The Art of Forgiveness

We are starting today at the first tier in the forgiveness process. This is the place where we have defined why we are withholding our forgiveness and from whom. Overnight, we sat with the emotions that arose for us.

This morning, we have become willing to look at the resentment we hold against those who have wronged us because we want emotional peace and we want something different for ourselves in our sobriety, in our life.

Forgiveness is for us, not the other person. Yet, it does often benefit the other person as well. By forgiving, we are in no way condoning what occurred as right. It was not. Yet, we can get to a place of forgiveness even though that is true.

Having said all of that, let me say that there is tremendous freedom in forgiveness, and that is what allowed me to reach emotional peace in my sobriety. This is how it happened.

I was about 3 years sober and was doing a self-appraisal about my romantic relationships, looking at all the ways I contributed to their demise, being accountable where I erred. What I realized was, I would get drunk and yell at each of them how worthless they were, that they would never amount to anything.

I was appalled to remember I had said those things! I didn’t mean them. I said them because that’s how I was feeling about myself. Knowing how terrible I was feeling at that time, I started to feel compassion for that woman who was in so much pain that she lashed out at another human’s spirit, denigrating it, for that was a terrible thing to do and say.

Wow. That was powerful when I looked at it in that way, allowing compassion to come into my being. For when I saw myself with compassion, I was able to then see the person who used to yell at ME that I was worthless and would never amount to anything, with compassion for what he might have been feeling when he said those things to me.

I began to realize he was so very young and was dealing with his own wounds. I say that not to excuse his actions, but to lend some understanding to him, and especially given that I had done the very same thing. He was an emotionally and spiritually sick man, I have come to understand over the years. I feel compassion for the sick man he was, and he has changed.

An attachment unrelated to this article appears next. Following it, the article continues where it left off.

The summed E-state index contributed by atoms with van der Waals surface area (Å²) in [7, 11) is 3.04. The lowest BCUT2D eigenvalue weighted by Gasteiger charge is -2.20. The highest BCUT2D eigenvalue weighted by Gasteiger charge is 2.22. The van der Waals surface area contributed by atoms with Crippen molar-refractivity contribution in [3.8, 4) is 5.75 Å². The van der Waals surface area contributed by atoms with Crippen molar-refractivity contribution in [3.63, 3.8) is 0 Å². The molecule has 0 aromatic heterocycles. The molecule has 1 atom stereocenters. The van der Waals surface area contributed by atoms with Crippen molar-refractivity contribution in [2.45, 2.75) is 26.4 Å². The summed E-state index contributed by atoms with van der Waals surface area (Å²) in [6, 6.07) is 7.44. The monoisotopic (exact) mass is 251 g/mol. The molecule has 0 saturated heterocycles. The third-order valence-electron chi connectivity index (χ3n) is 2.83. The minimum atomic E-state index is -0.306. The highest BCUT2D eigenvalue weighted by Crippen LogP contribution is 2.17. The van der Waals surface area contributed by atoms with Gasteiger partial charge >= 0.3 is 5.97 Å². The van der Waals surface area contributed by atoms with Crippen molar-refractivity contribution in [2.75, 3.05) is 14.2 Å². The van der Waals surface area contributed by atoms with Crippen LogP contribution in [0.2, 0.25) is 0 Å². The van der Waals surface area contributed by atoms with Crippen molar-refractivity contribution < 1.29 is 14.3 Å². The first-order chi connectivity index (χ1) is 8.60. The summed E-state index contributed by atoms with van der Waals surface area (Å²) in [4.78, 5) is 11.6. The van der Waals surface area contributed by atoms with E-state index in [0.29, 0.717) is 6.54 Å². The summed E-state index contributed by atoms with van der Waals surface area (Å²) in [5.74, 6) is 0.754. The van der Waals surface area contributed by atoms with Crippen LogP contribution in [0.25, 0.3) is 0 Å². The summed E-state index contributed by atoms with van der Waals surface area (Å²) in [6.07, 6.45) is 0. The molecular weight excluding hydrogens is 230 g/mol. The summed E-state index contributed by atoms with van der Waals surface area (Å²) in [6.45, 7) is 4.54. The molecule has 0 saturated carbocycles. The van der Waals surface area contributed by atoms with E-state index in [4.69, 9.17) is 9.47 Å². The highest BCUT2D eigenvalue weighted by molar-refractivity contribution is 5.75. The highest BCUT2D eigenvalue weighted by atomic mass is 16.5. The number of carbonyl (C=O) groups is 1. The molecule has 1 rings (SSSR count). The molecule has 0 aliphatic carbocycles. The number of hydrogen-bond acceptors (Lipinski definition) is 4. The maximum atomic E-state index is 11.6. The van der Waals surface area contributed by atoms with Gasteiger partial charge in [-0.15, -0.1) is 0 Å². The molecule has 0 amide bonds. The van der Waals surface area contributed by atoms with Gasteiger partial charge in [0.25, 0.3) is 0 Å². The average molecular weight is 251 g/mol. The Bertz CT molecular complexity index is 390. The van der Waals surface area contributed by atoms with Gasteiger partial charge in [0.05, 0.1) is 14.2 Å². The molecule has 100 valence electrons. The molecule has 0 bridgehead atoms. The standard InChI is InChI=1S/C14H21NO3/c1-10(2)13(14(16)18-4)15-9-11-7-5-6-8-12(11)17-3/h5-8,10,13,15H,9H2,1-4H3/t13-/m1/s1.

Armed with the knowledge that people do bad things, sometimes because they are emotionally and spiritually sick, I began to apply this thought and heart process to other incidences and people. I found myself getting to forgiveness, even if I had not repeated their behaviors myself. I have to say, there has never been a more freeing sensation for me, a feeling of deep peace.

I’d like to stress that the first step of forgiveness is identifying the incident for which you cannot forgive and acknowledging it, looking at it, feeling how wronged you were. If you skip this step, it is glossing over the damage that was done to you, so be sure to feel how the damage has affected you in your life.

The second step is to look at the situation and determine if you provoked the person and they were responding as any human being might. If this is the case, own your behavior, be accountable for it, and give up the anger you feel toward the other. Apologies may be in order…

Once you identify and feel the damage that was done to you, it is time to bring compassion to yourself, a wounded person. Be careful not to cross the line into self-pity here; you just want to feel empathy for that wounded person… yourself. Hold yourself in that space of compassion and empathy until you feel some relief from your anger. Then, consider the other person as a fallible and emotionally wounded person.

By repeating this, over time, the anger begins to fade a little at a time, and one day, you will find yourself at forgiveness.

You can do this and can soar to new heights that, up until now, you have only dreamed of. Isn’t that something you want for yourself?


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